The Conservatives seem intent on fighting an election on the basis of People versus Parliament, which has echoes of previous left-wing ideas. The Brexiteers have always seen their victory as a peasants’ revolt against the Westminster clique but this goes much further. As for the judiciary the prime minister has subverted it in an extraordinary way with his reaction to the judgement …. Writes Mihir Bose
Brexit is supposed to have changed everything but not even the most diehard leaver could have anticipated how topsy-turvy our political world would become. The Conservative party is behaving as the rabble-rousing left was often accused of behaving while the many on the left come over as moderate, sensible, people who could very easily fit into the old one nation Tory party.
Traditionally, the Conservatives were the party that wanted to preserve and cherish our institutions like parliament, the judiciary, monarchy, a free press. It was the left that threatened them with their radical ideas for reform if not revolution calling for the House of Lord’s to be abolished or for Britain to become a republic while launching attacks on the press for its slavish support for the Tory party.
Yet under Boris Johnson it is the Conservatives who appear to have taken on this hitherto left-wing mantle. So, he with the active assistance from his consigliere Dominic Cummings, has done a fair job of demonising Parliament. The Conservatives seem intent on fighting an election on the basis of people versus parliament, which has echoes of previous left-wing ideas.
This steady drip, drip, attack on our institutions, which could prove very corrosive, has been made worse by the language being used. So, the Irish backstop is always called undemocratic when all it is a measure that an elected government of this country agreed with the EU
The Brexiteers have always seen their victory as a peasants’ revolt against the Westminster clique but this goes much further. As for the judiciary Johnson has subverted it in an extraordinary way with his reaction to the judgement of the Supreme Court that ruled it was unlawful for him to prorogue Parliament.
Just consider his reaction. This is a judgement from the highest court in the land. Since the case could not have gone to the European Court of Justice, Johnson appealing to the European court would have been the final irony, Johnson had no way of appealing the judgement. Yet the way he spoke immediately after the judgement suggested he was making a big concession in accepting the judgement. The fact is he had no choice. But then he said he disagreed with the judgement. Coming from a Prime Minister nothing could be more subversive of our judiciary.
One of the pillars of our judicial system is that a person charged with a crime is not guilty until the court rules he or she is. But once the court has ruled a person is guilty not only must the person accept the verdict but must show contrition for his misdemeanour. So, a robber sent to jail for his crime will not easily get parole if he goes on insisting the court has wrongly convicted him and he shows no remorse for his action. Yet Johnson not only showed no contrition but his attorney general, Geoffrey Cox, far from accepting that his legal advice was wrong turned on the parliament in a rant that was both undignified and worrying.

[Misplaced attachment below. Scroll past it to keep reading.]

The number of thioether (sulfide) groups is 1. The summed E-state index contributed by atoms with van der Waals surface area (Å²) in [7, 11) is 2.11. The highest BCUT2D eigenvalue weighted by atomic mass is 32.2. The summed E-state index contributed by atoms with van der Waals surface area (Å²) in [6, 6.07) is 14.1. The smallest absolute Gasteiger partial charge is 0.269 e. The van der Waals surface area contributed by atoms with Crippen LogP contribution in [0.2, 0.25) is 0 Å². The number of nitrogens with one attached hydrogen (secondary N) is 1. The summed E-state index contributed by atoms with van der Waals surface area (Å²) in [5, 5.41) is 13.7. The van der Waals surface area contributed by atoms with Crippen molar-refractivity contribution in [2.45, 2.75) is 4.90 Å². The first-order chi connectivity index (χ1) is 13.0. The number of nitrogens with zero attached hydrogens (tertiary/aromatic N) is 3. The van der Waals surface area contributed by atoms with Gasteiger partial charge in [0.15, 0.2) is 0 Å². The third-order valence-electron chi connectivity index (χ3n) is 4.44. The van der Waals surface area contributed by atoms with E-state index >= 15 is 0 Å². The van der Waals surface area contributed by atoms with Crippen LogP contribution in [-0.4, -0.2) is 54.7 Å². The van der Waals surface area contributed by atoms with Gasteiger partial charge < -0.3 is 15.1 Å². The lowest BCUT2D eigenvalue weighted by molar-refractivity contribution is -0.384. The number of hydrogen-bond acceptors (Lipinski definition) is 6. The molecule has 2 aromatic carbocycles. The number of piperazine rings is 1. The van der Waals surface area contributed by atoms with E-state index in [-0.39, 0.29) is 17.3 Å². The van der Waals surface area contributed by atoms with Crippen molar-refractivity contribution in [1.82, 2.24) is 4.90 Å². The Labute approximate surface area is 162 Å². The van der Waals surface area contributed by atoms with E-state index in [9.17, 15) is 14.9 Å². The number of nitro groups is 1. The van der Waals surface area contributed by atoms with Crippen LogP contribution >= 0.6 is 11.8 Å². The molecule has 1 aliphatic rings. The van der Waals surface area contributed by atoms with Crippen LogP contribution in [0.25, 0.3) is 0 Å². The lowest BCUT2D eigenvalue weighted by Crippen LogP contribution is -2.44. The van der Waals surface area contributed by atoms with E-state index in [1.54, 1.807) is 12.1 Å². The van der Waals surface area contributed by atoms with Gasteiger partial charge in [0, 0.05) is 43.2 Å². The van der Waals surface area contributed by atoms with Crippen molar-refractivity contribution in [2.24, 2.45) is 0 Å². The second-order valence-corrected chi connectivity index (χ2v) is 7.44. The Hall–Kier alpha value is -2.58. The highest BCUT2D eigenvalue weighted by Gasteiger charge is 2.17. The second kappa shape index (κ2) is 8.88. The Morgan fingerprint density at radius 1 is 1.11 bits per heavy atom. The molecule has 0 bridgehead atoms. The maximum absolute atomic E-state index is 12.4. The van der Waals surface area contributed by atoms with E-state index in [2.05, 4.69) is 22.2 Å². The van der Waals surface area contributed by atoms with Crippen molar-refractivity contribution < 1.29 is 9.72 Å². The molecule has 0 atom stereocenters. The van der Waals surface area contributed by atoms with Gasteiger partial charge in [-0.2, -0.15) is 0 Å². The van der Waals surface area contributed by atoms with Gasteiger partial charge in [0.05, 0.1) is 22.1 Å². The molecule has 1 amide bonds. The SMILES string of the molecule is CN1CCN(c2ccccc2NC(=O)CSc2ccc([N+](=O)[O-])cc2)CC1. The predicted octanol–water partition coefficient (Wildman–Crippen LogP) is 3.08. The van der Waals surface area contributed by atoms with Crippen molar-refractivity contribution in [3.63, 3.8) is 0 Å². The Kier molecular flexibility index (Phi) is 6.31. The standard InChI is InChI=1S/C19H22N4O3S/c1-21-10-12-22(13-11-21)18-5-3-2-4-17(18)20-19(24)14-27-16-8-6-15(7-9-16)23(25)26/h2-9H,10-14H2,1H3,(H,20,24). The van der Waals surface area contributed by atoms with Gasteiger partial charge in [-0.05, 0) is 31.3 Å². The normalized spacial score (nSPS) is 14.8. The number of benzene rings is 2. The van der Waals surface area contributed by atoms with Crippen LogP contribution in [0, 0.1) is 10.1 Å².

This steady drip, drip, attack on our institutions, which could prove very corrosive, has been made worse by the language being used. So, the Irish backstop is always called undemocratic when all it is a measure that an elected government of this country agreed with the EU. How does that make it undemocratic? Is it seriously being suggested Theresa May’s election was undemocratic? Or take the language used by Michael Gove when he referred to opponents of the government giving in to dictation by the EU. Yet he was a minister in the Theresa May government which agreed to a deal with EU the which parliament rejected. By his logic he accepted EU dictation. So, should he not congratulate parliament for thrice refusing to accept this EU dictated deal?
Now, of course, politicians on all sides use extreme language which when challenged they pass off as the sort of thing that happens in the hurly burly of politics. Johnson and the Conservatives are not fascist as the left has taken to call them and to demand their beheading, as some of their opponents are doing, is inflammatory.
What is different is that in the past robust language did not mean political opponents could not when required come together. But now Johnson and the Conservatives seem to be embarked on taking an uncharted road, more like the highway that American politics under Trump has travelled with such disastrous consequences. And like Trump Johnson also seems to have questions being raised about his personal life as far as women are concerned. In the case of Trump, it did not affect his standing with American women. Johnson denies any wrongdoing. It remains to be seen whether British women will be so forgiving of Johnson should the charges stick.
However, in that sense British politics has not changed. It always used to be said Labour’s scandals are about money, Conservative ones about sex, such as the Profumo affair of the 60s. So, if Johnson’s private life does cause him problems it could be said he is keeping up with great Conservative traditions of having a sexual scandal.
(@mihirbose – Mihir Bose is former sports editor of BBC)